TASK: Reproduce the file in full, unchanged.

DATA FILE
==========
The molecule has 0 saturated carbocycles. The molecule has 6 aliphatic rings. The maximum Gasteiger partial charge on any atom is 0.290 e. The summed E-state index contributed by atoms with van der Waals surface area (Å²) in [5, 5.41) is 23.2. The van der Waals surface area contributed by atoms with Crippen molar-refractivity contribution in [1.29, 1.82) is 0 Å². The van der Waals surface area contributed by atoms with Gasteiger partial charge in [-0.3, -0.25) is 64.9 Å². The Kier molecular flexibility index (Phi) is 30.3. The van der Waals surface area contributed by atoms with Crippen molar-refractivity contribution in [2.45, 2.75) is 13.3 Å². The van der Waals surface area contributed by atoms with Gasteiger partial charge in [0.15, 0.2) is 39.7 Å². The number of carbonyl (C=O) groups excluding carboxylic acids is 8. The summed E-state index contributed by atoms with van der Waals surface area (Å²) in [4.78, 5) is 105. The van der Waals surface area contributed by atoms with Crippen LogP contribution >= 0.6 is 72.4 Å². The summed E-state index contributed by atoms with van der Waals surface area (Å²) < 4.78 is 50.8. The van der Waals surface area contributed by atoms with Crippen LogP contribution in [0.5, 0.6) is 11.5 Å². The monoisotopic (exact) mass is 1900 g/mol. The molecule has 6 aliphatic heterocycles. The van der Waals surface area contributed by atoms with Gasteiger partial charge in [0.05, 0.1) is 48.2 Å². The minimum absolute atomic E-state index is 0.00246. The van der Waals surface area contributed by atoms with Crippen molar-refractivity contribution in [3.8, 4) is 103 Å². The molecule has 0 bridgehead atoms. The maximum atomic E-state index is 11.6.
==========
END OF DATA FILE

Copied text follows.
The molecule has 0 saturated carbocycles. The molecule has 6 aliphatic rings. The maximum Gasteiger partial charge on any atom is 0.290 e. The summed E-state index contributed by atoms with van der Waals surface area (Å²) in [5, 5.41) is 23.2. The van der Waals surface area contributed by atoms with Crippen molar-refractivity contribution in [1.29, 1.82) is 0 Å². The van der Waals surface area contributed by atoms with Gasteiger partial charge in [-0.3, -0.25) is 64.9 Å². The Kier molecular flexibility index (Phi) is 30.3. The van der Waals surface area contributed by atoms with Crippen molar-refractivity contribution in [2.45, 2.75) is 13.3 Å². The van der Waals surface area contributed by atoms with Gasteiger partial charge in [0.15, 0.2) is 39.7 Å². The number of carbonyl (C=O) groups excluding carboxylic acids is 8. The summed E-state index contributed by atoms with van der Waals surface area (Å²) in [4.78, 5) is 105. The van der Waals surface area contributed by atoms with Crippen LogP contribution >= 0.6 is 72.4 Å². The summed E-state index contributed by atoms with van der Waals surface area (Å²) < 4.78 is 50.8. The van der Waals surface area contributed by atoms with Crippen LogP contribution in [0.5, 0.6) is 11.5 Å². The monoisotopic (exact) mass is 1900 g/mol. The molecule has 6 aliphatic heterocycles. The van der Waals surface area contributed by atoms with Gasteiger partial charge in [0.05, 0.1) is 48.2 Å². The minimum absolute atomic E-state index is 0.00246. The van der Waals surface area contributed by atoms with Crippen molar-refractivity contribution in [3.8, 4) is 103 Å². The molecule has 0 bridgehead atoms. The maximum atomic E-state index is 11.6.